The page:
Novel Prompt: (It helps if you have read a couple of chapters!) Describe and analyze a character from the novel you are reading. It could be the protagonist or any other character that appeals to you. What have you learned about this character so far? How does the author use descriptive language to bring this character to life? What does this character want? Consider using a few quotations from the novel to illustrate your points. (You may use parentheses to cite the page number.)
Bonus Prompt: Pick a current event that interests you (e.g. The World Cup, the violence in Iraq, the situation in Ukraine, the defeat of Eric Cantor, etc.). Read some respectable online sources on this topic (e.g. New York Times, Wall Street Journal, Washington Post, etc.). Then express your opinion on the topic. Link to your sources if you refer to them specifically. Make sure you argue your point of view respectfully and civilly.
Want to make sure Eric reads your posts? Email him a link (ewolarsky@georgeschool.org) or Tweet at him with a link (@EricAfterSchool).

“The Disruption Machine” and education

The timing of Jill Lepore’s New Yorker article “The Disruption Machine” (6/23/14) seems almost intentionally planned to mock my summer work for the GS Adaptability Project. I’m spending my summer reading books about school change and disruption, and along comes Lepore to argue, especially in regards to schools, that the whole innovative disruption concept is harmful and overhyped. She writes, “Disruptive innovation is a theory about why businesses fail. It’s not more than that. It doesn’t explain change. It’s not a law of nature. It’s an artifact of history, an idea, forged in time; it’s the manufacture of a moment of upsetting and edgy uncertainty. Transfixed by change; it’s blind to continuity.”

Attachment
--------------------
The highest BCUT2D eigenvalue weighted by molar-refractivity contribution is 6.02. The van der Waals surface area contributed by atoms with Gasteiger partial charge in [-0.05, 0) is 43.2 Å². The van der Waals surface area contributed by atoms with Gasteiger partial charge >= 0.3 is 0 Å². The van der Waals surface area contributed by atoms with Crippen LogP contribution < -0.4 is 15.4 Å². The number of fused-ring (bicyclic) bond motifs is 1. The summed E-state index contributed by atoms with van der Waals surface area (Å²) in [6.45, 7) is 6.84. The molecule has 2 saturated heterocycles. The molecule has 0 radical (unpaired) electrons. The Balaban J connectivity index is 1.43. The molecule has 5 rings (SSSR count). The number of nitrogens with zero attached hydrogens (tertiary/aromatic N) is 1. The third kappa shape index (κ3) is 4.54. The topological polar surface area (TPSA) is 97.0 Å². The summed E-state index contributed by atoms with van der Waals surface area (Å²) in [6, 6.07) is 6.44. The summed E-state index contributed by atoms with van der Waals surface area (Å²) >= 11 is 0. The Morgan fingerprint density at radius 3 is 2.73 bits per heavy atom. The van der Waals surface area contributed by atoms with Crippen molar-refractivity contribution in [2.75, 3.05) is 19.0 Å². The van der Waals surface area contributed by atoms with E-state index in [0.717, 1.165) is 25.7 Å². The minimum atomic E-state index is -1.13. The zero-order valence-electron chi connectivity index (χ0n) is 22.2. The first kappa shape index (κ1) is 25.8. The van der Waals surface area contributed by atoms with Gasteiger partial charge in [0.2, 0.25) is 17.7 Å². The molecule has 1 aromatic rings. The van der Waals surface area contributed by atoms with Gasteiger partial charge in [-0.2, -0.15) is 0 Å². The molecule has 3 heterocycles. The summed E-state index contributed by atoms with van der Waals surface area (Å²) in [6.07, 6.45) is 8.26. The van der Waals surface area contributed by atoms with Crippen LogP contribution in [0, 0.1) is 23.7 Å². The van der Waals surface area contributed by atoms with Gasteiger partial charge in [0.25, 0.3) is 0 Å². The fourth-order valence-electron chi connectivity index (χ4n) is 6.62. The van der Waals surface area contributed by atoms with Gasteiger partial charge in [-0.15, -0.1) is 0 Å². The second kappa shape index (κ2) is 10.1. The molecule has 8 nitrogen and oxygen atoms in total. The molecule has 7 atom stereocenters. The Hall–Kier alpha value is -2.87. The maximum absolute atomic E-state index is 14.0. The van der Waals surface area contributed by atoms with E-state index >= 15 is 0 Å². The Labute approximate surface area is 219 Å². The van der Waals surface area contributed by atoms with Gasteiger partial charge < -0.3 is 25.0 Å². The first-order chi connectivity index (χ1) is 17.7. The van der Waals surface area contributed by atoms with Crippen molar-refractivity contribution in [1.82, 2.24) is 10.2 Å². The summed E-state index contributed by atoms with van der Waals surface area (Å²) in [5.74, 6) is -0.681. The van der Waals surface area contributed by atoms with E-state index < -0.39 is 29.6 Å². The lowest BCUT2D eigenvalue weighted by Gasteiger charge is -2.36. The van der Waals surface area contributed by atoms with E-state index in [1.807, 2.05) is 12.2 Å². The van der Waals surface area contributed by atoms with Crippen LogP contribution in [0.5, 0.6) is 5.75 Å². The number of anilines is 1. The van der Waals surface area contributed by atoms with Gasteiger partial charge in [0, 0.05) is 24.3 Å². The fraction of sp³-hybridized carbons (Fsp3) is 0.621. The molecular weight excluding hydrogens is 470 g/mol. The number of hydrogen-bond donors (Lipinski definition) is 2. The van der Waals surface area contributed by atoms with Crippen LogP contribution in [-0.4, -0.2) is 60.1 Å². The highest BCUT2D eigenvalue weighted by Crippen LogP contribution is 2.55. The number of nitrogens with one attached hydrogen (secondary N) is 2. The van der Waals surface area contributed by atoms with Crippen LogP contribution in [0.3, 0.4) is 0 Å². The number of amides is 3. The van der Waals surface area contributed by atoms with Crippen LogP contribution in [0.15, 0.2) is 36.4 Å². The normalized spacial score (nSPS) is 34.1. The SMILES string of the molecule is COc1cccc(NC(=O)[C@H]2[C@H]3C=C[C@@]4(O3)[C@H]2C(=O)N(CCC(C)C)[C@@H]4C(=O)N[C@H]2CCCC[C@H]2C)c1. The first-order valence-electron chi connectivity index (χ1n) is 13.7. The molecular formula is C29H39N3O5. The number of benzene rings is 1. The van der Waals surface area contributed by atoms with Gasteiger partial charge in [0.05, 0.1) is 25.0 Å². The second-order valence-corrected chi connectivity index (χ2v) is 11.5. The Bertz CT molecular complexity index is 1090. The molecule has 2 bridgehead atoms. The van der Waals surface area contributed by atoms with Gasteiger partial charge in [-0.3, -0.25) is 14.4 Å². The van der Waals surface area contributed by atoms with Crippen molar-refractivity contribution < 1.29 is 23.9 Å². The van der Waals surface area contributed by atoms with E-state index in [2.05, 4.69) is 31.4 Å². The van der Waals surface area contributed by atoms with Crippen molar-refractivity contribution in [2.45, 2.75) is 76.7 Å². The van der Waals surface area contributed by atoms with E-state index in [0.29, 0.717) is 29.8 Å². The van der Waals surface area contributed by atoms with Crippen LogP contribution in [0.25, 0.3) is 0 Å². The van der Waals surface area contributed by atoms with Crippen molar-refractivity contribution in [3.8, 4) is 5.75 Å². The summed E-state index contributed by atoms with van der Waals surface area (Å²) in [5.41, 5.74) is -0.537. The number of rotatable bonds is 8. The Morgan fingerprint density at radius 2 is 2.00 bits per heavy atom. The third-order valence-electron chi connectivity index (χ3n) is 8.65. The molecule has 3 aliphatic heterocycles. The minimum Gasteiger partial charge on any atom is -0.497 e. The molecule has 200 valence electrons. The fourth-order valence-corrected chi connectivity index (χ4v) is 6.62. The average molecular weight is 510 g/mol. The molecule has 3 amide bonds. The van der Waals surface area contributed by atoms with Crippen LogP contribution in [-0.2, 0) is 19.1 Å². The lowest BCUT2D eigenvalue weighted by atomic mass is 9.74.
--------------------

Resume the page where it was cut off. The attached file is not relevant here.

So is the entire premise of bringing together a team of teachers at our school to study how disruptive innovation might affect our institution a foolish notion? I don’t believe so. Lepore mocks the silliness of trying to apply some aspects of business strategy to educational institutions, but we are a business, and businesses can fail. They are especially vulnerable when rapid technological change reshapes the landscape around them, and I think it behooves us to survey that landscape carefully. Lepore criticizes Christiansen and Eyring’s “The Innovative University” (2011) for creating a fad for MOOCs and blended learning, but not only have we not participated in that fad, our school has largely been blind to its existence. We are in no danger of jumping on that bandwagon too soon. We’ve already had time to see the big disappointment that MOOCs have been. Any aspects of online teaching that we might choose to embrace will have been thoroughly vetted before we join in.

I am in total agreement with Lepore’s criticism of the whole Enlightenment idea of progress and its contribution to the pro-disruptive innovation pseudo religion. That said, a lot of money is being thrown at innovation in the areas of healthcare and education right now, and it is crucial to America’s future that those two areas of the economy show improvement. We need to get better results for a lower cost in both areas, and there is opportunity for innovators to move in and shake up staid, overpriced, under-performing providers of both healthcare and education. From where I sit, it seems like 98% of the online educational offerings fail to improve upon the traditional classroom experience, but oh that two percent! In the cloud computing era, those offerings that succeed can scale so quickly that they can become available to every school in the country as rapidly as those schools choose to adopt them.

I guess the truth is that I want to agree with Lepore, and I sympathize with her very well argued stance, but schools simply can’t make the dangerous choice to ignore the developments in the world of technology that could threaten our business model in the very near future.

Classroom First — Classroom Everywhere

How to respond to the disruptive threats heading in the direction of the unsuspecting independent secondary school world? What should be our philosophy in coping with a world full of MOOCs, blended learning, gamification, appification, Twitter, Voxer, Duolingo, Edmodo, etc.? How do we embrace technological change in order to stay relevant without losing our identities and our souls? A year spent thinking about this problem has led me to a new motto: Classroom First — Classroom Everywhere.